Southwest, on the other hand, contends that time for filing the petition was extended by the provisions of section 1013 because section 5950 does not contain any indication that those provisions should not apply, and pertinent statutory provisions and administrative regulations contemplate such application.

ANALYSIS

(2) It has been repeatedly held that the statutorily prescribed time limitation set forth in section 5950 is jurisdictional. ( State Farm Fire Casualty Co. v. Workers' Comp. Appeals Bd. (1981) 119 Cal.App.3d 193, 195 [ 173 Cal.Rptr. 778] ; National Kinney v. Workers' Comp. Appeals Bd. (1980) 113 Cal.App.3d 203, 206 [ 169 Cal.Rptr. 801]; Litzmann v. Workmen's Comp. App. Bd. (1968) 266 Cal.App.2d 203, 204 [ 71 Cal.Rptr. 731]; Nat. Auto Ins. Co. v. Ind. Acc. Com. (1943) 58 Cal.App.2d 508, 509 [ 136 P.2d 815].) Where the petition is not presented within the time specified in section 5950, the appellate court has "no jurisdiction of the attempted proceeding" and the petition must therefore be denied. ( Ibid.) (1b) The petition herein is untimely under section 5950 unless the time for filing it was extended by the provisions of section 1013

The 45-day time period specified in section 5950 runs from the time "a petition for reconsideration is denied" or from "the filing of [an] order, decision, or award following reconsideration." (§ 5950, italics added.) In the present case the operative word is "filing." The filing of the order denying reconsideration was contemporaneous with service of the order. Southwest contends that the provisions of section 5316 and California Code of Regulations, title 8, sections 10500 and 10507 (hereafter regulations 10500 and 10507), mandate the application of section 1013 to extend the time period specified in section 5950 by five days when the order has been served by mail.

Section 5316 provides in pertinent part: "Any notice, order, or decision required by this division to be served upon any person either before, during, or after the institution of any proceeding before the appeals board, may be served in the manner provided by Chapter 5, Title 14 of Part 2 of the Code of Civil Procedure. . . ." Section 1013 is included in chapter 5, title 14 of part 2 of the Code of Civil Procedure. Regulation 10500 provides in pertinent part: "The [Board] shall serve a copy of the notice of time and place of hearing and all findings, orders, decisions and awards upon the parties and their attorneys or representatives of record by mail at their addresses of record or by personal service." Regulation 10507 states: "The time requirements of Code of Civil Procedure Section 1013 shall govern all service by mail."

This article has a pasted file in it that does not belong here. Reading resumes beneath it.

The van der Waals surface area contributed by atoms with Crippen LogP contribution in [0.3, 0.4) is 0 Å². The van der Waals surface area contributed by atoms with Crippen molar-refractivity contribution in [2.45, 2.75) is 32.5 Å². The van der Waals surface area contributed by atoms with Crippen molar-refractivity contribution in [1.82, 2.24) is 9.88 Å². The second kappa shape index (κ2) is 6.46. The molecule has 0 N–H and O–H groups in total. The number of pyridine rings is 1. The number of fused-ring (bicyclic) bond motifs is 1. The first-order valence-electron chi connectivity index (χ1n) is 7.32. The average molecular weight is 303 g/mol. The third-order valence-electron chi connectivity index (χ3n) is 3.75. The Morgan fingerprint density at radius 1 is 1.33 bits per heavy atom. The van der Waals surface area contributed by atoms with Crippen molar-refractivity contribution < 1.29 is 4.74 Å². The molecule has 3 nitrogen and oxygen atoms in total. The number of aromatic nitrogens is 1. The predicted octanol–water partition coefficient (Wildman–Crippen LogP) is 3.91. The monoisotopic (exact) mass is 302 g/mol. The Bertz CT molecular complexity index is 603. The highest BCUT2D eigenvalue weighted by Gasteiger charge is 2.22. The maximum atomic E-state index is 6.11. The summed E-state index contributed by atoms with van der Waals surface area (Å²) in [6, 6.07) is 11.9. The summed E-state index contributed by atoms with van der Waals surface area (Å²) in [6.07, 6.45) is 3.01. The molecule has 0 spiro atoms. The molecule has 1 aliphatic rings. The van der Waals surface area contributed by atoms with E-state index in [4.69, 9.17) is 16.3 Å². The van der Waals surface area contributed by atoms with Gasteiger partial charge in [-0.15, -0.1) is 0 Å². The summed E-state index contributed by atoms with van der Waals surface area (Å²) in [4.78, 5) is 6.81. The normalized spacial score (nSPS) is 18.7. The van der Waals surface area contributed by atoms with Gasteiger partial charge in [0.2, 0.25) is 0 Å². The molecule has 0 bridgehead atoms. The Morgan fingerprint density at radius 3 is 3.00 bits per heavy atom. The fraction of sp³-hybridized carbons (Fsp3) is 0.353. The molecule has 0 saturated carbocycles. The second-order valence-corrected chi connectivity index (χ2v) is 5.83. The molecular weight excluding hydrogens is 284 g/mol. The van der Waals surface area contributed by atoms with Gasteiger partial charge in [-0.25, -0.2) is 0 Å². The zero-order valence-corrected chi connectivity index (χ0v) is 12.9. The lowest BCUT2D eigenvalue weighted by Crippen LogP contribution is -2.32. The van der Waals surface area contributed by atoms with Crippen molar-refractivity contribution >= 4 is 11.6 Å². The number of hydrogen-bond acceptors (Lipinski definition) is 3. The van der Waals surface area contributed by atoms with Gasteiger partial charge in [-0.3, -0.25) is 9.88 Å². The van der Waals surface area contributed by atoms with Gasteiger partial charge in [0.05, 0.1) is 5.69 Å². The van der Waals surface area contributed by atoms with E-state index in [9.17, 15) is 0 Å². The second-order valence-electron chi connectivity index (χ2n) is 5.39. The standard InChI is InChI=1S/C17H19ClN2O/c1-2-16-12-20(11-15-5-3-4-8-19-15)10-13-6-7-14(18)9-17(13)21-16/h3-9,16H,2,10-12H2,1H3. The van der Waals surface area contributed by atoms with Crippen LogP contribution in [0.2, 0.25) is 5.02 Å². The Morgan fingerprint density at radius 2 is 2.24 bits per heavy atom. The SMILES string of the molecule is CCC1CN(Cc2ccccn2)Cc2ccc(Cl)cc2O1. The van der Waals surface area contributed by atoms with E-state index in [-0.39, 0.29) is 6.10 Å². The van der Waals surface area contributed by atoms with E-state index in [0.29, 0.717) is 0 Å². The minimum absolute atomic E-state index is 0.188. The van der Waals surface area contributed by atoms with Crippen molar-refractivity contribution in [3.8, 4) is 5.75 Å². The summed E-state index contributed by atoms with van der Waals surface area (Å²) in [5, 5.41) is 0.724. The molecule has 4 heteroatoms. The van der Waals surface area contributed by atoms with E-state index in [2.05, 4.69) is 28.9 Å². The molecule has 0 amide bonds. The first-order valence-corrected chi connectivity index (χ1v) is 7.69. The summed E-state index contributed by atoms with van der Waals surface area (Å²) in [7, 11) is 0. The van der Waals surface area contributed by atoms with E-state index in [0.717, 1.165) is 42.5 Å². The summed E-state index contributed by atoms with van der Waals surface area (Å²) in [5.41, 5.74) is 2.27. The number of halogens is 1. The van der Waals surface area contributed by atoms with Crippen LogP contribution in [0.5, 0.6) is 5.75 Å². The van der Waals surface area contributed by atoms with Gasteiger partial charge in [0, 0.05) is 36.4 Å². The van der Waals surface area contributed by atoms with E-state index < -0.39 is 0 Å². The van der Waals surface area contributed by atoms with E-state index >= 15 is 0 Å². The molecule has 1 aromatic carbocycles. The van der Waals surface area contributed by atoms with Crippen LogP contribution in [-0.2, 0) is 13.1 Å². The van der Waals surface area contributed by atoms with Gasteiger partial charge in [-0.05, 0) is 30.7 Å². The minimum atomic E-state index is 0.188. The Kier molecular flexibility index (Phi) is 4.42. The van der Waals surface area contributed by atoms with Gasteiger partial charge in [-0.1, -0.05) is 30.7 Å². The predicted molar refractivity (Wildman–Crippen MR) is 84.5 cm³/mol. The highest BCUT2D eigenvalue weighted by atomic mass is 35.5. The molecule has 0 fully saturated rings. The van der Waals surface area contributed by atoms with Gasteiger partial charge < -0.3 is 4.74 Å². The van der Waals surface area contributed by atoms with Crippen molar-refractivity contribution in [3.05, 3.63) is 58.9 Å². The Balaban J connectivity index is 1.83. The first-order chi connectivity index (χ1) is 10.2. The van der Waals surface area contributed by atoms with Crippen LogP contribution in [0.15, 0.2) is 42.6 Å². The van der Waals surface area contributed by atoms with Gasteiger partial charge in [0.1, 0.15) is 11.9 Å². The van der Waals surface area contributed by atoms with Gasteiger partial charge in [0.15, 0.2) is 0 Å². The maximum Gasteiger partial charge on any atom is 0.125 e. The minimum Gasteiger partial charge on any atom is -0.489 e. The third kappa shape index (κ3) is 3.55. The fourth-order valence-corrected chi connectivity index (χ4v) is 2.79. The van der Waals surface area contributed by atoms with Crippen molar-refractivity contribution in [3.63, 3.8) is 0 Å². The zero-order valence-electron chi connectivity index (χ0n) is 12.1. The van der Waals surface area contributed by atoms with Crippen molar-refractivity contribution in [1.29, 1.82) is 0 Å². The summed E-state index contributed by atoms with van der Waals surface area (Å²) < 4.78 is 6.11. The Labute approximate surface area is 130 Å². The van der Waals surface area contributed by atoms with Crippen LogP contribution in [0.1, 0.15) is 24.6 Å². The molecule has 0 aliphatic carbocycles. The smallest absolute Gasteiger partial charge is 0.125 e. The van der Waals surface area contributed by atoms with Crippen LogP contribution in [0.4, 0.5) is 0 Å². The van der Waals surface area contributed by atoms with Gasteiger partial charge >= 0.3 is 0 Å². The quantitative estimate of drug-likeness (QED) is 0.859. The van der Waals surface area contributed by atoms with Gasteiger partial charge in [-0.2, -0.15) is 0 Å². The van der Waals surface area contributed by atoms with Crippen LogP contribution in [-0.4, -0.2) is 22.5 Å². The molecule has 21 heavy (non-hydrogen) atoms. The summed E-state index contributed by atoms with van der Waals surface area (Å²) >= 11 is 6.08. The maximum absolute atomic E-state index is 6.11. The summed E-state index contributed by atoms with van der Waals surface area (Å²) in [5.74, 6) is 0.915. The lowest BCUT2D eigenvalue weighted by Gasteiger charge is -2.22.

Section 5316 and regulations 10500 and 10507 do not govern the issue presented here. These provisions do not state that the statutory time for filing a petition for writ of review shall run from service of an order, rather than from the filing of an order as expressly set forth in section 5950. The provisions would bring into play section 1013's extension for service by mail only when the time for doing the act in question runs from service of a document. For example, these provisions would apply in the case of service by mail to extend the time for filing a petition for reconsideration, which by statute may be filed "[a]t any time within 20 days after the service of any final order, decision, or award made and filed by the appeals board or a workers' compensation judge. . . ." (§ 5903, italics added.)